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left in a coma with shrapnel removed from his heart. today he's on the mend but angry at the revelations. it is something that could have been stopped, end of. this did not have to happen. every alarm bell was ringing. you feel let down? i am a bit, yeah. there was enough warning signs. it wasn't like just one house call, there was enough warning signs. they should be took to court. there, i've said it. they should be took to court now. they're just as guilty. that could have been stopped. mis? yeah. olivia campbell—hardy loved dancing with her grandfather, steve. the 15—year—old was one of 22 people killed at manchester arena. she's everywhere in our house. always in our thoughts. steve feels olivia's loss every day but does not blame the security services. i don't hold them to task over it because nobody, like i say, goes to work to do a bad job or anything. if they're admitting failures, then they must be learning lessons and they must be improving security.
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they must be tightening things up, especially on people leaving the country and coming back, where they've been and what's happened to them. if they're looking at things like that, that's a lesson to go for. the home office and other agencies are said to have made a litany of errors in the parsons green tube attack, which will require a further review. the government says it's doing everything it can to tackle the evolving threat of terrorism. judith moritz, bbc news. the detective leading the investigation into the russian chemical poisonings in salisbury has told the bbc that the amount of nerve agent found in a fake perfume bottle could have killed thousands of people. bbc‘s panorama also spoke with the police officer who was poisoned while investigating the attempted murder of the former russian spy, sergei skripal, and his daughter, yulia. speaking publicly for the first time, he said he was "petrified" when he was told by doctors that he had the nerve agent in this system. panorama's jane corbin has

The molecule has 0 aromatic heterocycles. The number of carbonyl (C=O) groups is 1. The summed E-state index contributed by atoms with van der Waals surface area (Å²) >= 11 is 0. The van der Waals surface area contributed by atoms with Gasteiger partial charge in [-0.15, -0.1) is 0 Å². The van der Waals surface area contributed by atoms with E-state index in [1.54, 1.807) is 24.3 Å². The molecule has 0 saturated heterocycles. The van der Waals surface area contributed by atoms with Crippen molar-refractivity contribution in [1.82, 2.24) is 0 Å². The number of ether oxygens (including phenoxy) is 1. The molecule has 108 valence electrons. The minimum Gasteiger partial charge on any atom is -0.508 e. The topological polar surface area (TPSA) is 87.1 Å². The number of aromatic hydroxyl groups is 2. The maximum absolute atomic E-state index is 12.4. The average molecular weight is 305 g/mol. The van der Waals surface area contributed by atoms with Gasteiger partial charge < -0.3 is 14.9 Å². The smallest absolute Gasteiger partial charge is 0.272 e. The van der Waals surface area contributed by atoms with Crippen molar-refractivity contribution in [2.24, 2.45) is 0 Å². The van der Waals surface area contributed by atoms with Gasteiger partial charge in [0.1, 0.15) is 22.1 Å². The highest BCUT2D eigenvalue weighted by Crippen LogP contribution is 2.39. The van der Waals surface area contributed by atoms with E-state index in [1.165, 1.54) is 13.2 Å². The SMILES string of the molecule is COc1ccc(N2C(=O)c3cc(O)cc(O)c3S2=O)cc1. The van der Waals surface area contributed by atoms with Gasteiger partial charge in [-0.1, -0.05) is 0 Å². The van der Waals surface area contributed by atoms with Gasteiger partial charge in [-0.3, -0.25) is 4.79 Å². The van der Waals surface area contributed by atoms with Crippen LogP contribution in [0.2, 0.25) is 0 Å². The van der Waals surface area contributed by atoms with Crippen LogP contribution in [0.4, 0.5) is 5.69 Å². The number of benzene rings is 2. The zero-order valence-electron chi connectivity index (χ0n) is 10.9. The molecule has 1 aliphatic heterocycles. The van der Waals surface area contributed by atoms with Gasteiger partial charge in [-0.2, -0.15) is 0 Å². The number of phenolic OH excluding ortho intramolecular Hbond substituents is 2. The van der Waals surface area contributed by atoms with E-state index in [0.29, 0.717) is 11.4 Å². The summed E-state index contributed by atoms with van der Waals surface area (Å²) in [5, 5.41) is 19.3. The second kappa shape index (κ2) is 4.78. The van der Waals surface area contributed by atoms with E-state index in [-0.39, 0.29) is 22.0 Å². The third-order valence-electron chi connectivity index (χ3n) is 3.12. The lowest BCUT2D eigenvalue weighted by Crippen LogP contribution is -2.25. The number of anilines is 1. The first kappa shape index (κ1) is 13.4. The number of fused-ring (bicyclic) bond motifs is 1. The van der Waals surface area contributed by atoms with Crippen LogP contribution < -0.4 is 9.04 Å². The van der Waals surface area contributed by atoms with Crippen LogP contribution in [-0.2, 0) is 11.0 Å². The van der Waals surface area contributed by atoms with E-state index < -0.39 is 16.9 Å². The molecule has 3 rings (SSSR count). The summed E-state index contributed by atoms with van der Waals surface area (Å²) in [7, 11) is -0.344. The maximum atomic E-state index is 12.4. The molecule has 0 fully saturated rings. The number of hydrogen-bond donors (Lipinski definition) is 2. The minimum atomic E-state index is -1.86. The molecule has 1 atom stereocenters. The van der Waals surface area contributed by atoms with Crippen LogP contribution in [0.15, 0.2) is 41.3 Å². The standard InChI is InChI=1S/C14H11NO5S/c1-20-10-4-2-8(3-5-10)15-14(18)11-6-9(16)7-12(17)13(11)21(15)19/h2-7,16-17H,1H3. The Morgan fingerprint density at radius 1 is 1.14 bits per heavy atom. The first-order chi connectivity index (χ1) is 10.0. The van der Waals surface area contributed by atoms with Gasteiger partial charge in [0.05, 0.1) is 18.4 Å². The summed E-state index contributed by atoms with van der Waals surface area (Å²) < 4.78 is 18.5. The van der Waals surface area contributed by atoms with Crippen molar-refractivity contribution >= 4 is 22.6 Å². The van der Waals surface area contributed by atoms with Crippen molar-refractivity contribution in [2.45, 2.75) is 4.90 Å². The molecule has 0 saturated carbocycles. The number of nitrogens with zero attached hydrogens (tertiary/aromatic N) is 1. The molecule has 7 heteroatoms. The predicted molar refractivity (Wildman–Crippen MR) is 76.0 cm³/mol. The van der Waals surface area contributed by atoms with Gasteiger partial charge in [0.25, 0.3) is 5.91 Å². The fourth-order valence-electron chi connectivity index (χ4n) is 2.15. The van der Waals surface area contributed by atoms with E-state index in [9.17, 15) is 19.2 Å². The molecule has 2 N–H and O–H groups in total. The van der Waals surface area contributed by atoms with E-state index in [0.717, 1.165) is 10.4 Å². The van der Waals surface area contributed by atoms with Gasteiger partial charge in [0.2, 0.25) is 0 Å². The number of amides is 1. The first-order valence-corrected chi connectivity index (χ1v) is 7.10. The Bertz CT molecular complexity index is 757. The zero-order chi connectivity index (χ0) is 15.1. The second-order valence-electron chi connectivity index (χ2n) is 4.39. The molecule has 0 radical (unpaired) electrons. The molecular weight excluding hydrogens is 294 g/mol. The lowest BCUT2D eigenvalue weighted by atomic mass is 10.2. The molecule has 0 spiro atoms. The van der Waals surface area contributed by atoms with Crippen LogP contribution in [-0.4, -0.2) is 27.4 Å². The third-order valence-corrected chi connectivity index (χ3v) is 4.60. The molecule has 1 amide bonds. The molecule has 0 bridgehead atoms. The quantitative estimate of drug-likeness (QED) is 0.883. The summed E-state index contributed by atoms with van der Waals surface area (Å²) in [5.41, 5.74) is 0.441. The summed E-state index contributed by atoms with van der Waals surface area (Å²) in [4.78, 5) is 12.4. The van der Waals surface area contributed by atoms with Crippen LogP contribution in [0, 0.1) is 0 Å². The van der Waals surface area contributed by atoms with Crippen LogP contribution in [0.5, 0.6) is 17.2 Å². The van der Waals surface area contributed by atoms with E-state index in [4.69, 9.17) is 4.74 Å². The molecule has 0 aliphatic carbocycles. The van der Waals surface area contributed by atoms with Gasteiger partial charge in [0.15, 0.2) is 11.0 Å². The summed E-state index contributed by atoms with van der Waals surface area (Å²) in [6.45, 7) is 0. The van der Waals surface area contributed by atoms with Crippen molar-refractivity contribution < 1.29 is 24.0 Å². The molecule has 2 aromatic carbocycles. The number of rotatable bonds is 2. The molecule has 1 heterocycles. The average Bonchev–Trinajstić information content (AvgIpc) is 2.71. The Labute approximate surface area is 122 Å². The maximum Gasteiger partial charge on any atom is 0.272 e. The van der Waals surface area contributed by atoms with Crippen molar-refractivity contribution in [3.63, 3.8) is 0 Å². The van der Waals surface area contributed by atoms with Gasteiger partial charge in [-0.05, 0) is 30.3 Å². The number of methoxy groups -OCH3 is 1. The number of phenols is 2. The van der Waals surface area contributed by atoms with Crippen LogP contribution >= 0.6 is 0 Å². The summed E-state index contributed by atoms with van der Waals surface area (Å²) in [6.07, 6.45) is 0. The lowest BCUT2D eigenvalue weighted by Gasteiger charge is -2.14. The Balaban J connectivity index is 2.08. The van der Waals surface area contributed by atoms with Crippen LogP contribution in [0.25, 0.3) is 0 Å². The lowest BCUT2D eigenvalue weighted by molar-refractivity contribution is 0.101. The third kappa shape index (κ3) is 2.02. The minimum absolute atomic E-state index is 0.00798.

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this exclusive report. salisbury, wiltshire. in march this year, the city became the epicentre of a deadly attack. two russian assassins were sent to kill former russian spy sergei skripal with lethal nerve agent novichok. he and his daughter yulia were discovered critically ill in the city centre. but one of the police officers investigating the crime would become a victim too. we had to make sure that there were no other casualties in the house or anything in the house that was vital for us to find out what had actually happened to them. detective sergeant nick bailey was the first person to go to the skripals' home that night. he was wearing a full forensic suit when he entered their house, and everything appeared normal. 0nce i'd come back from the house, the skripals' house, my pupils were like pinpricks and i was quite sweaty and hot. at the time, i put that down to being tired and stressed.
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nick bailey too had come into contact with the novichok. it's like oil, sinking through porous surfaces, and it's spread by touch. just a few milligrams can kill. it only took a day for nick to realise something was badly wrong. everything was juddering. i was very, very unsteady on my feet. the sweating had gone from my forehead, down my back. my whole body was just dripping with sweat. he recalls the moment in hospital when he was told what had poisoned him. they said, "you have this novichok, this nerve agent, in your blood system". what was your reaction? scared, because it's the fear of the unknown. because it's such a dangerous thing to have in your system. knowing how the other two were, or how badly they'd been affected by it, i was petrified. it took two weeks for the investigators to discover that the nerve agent was put on the front door handle of the skripals' home,